How to Properly Hold a Ping Pong Paddle
Author: Kevin James, 02/08/2019
Are you a beginner ping pong player, fascinated by the intricate skill and unpredictability of the quick-paced game? Perhaps you’re a more seasoned player, looking for ways to further your skills as a table tennis champ?
Regardless of your skill level, the technique will be the foundation of your ability - a base for you to develop your prowess and learn how to play the sport.
The most important part of learning how to play and build on your talent is learning the proper way to hold your paddle or blade, and the earlier you can adapt to a proper technique, the earlier you will see fast and noticeable improvements.
Bad habits are also much harder to break later on!
Holding the paddle with a bad technique decreases your stroke's power, and control. It seems silly to suggest that you could be an infinitely better ping pong player just by adjusting your grip, but the control and power you can gain over the ball will surely make you a winner.
There are two common ways of holding the paddle that we’ll look at today, complete with pictures to help you get to grips…
Ping Pong Grip Types
1) The Shakehand Grip
"Roughly three out of four table tennis players use this grip"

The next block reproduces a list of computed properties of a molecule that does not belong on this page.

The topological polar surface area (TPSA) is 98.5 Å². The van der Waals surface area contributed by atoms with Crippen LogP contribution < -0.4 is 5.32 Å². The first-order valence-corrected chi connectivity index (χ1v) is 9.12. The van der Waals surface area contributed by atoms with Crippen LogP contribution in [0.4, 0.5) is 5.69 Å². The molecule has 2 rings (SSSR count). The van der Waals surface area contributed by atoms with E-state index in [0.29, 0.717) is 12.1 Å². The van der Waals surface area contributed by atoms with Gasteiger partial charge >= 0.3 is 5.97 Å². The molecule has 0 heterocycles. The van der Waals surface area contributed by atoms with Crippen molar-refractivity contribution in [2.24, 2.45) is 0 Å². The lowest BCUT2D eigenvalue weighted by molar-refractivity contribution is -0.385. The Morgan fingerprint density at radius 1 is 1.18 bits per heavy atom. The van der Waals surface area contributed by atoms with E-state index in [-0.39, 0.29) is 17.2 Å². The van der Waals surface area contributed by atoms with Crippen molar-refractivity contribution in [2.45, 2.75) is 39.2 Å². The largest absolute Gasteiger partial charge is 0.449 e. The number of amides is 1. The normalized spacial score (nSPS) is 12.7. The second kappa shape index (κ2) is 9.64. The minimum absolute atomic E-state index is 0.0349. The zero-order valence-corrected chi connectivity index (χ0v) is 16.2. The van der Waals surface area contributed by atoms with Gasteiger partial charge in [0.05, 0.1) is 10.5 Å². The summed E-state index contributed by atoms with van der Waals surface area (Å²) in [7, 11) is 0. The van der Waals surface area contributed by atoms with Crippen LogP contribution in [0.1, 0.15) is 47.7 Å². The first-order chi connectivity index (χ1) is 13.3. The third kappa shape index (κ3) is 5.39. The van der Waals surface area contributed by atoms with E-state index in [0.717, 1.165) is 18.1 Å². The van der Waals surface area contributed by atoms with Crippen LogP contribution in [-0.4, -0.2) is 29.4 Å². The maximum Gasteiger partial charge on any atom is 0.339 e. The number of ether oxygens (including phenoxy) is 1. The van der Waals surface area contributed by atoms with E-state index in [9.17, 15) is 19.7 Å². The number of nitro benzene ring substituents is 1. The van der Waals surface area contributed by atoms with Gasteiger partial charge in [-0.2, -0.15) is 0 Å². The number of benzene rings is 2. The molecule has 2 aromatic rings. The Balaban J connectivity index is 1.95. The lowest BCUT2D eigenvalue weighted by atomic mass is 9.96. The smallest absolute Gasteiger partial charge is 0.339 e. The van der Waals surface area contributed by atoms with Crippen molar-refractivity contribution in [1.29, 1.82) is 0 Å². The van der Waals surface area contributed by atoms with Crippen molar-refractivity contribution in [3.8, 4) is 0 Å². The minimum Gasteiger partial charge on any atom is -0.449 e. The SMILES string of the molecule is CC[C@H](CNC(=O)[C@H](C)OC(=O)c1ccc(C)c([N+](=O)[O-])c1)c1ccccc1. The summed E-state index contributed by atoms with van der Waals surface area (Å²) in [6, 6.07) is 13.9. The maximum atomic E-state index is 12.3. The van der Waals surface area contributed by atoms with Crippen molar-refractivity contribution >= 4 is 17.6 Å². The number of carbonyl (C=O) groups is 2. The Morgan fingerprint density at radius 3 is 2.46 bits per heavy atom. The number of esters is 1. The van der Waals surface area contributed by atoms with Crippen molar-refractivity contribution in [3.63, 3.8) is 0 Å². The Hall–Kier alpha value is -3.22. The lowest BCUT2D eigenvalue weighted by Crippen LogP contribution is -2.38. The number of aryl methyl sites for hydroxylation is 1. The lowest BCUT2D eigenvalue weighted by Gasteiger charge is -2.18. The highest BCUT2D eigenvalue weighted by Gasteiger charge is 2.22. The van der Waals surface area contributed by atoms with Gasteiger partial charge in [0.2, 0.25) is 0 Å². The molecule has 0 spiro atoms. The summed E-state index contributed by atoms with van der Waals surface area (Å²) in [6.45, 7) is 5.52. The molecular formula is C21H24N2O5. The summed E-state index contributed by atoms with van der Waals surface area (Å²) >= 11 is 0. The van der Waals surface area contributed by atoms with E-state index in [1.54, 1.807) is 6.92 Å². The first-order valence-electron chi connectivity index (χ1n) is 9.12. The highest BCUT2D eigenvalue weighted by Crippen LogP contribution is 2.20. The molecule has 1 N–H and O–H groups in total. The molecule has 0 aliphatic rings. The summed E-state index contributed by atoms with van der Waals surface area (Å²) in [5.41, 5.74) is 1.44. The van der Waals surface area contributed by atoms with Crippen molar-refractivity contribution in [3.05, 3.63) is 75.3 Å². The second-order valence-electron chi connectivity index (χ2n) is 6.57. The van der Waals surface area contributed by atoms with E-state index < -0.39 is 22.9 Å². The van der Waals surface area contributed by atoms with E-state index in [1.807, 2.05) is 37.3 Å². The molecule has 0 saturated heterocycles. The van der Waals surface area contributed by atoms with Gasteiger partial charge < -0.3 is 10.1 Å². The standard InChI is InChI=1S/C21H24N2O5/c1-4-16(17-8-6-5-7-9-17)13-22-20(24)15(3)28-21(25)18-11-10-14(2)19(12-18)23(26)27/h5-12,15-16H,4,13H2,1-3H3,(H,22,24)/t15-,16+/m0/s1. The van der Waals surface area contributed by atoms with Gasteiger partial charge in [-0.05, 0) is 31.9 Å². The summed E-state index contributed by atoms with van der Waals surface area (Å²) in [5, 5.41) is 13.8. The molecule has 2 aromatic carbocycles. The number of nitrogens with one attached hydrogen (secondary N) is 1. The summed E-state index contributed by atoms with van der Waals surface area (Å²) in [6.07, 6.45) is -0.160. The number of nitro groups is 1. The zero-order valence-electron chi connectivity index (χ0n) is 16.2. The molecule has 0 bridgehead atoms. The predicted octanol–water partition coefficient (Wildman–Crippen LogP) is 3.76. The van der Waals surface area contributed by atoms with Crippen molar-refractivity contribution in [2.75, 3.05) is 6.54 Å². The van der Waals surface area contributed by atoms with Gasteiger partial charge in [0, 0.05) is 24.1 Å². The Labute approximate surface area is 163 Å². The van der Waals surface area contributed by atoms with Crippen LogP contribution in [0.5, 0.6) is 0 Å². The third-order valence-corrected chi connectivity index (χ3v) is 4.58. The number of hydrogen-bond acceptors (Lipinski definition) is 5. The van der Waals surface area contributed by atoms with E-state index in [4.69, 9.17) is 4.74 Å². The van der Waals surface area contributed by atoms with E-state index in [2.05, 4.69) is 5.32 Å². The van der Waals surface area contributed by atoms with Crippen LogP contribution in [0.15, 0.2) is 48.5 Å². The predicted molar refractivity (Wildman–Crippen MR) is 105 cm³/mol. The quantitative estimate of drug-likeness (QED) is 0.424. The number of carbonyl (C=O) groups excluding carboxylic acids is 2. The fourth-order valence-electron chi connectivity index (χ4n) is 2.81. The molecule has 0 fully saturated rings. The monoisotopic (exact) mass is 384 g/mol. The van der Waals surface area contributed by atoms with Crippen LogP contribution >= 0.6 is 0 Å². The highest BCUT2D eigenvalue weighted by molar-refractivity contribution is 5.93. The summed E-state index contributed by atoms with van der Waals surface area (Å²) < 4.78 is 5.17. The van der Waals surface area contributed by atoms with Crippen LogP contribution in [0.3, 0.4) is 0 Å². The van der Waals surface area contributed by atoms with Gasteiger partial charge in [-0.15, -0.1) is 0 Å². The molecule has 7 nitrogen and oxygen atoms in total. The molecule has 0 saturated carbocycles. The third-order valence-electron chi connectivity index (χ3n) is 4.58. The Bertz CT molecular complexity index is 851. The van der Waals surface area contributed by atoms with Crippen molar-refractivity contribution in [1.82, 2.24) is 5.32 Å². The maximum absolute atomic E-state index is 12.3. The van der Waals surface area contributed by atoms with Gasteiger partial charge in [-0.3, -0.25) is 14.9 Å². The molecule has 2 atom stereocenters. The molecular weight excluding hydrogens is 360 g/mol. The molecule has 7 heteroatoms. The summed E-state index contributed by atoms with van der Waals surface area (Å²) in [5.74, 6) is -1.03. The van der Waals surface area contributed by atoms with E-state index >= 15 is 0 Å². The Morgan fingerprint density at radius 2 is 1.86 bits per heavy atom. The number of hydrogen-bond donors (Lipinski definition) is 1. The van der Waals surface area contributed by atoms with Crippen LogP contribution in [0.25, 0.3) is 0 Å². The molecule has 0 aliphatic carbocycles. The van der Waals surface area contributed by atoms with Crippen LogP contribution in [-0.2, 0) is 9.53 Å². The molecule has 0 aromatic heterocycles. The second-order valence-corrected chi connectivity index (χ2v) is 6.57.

At surface level, Shakehand sounds like an intriguing and exotic method. In reality, it’s named due to its likeness of shaking someone’s hand, as shown in the pictures below.
The Shakehand grip is one of the most common methods of holding the paddle, and is used heavily by professional western table tennis players. The grip is also popular among Asian Players, as it provides a significant amount of control over the ball.
The reason people use the Shakehand method is because it is an incredible ‘all-rounder’ and straightforward. Whilst it doesn’t offer any specific advantage over speed, accuracy or control, it is equally responsive in all three areas. The Shakehand Grip is also fairly simple for beginners and intermediate players to learn.
Paddles with long handle are preferred choice for shakehand grip.
Shakehand Gripping Technique
- To begin with, grip the handle of the paddle as if you were holding onto something, and wrap your hand loosely around it.
- Next, extend your index (pointer) finger across the paddle, as if you were making a ‘gun’ shape.
- Now, where you decide to place your thumb will define whether you are using a shallow or deep hold. Thumb placement is also the main factor that determines which is your stronger side - Forehand or Backhand.
- The power is distributed equally across forehand and backhand strokes, entirely eliminating the need for changing grips during mid-play
- Easiest ping pong grip to learn
- More support from community and coaches
- As it is the most common type of grip, it can become somewhat predictable
- More time is needed to decide whether to use a forehand or backhand side, which could eat into valuable time
There are two primary ‘styles’ of Shakehand, referred to as shallow or deep.
a) Deep Shakehand
This grip utilises a more relaxed thumb position – you might lose out on some accuracy, but you will make up for this in the power you gain.
Your thumb should relax against the rubber of the paddle, pointing upwards to around 10 o'clock.
Deep shakehand grip favors explosive backhand stroke play helping you put more power and spin in your returns.
b) Shallow Shakehand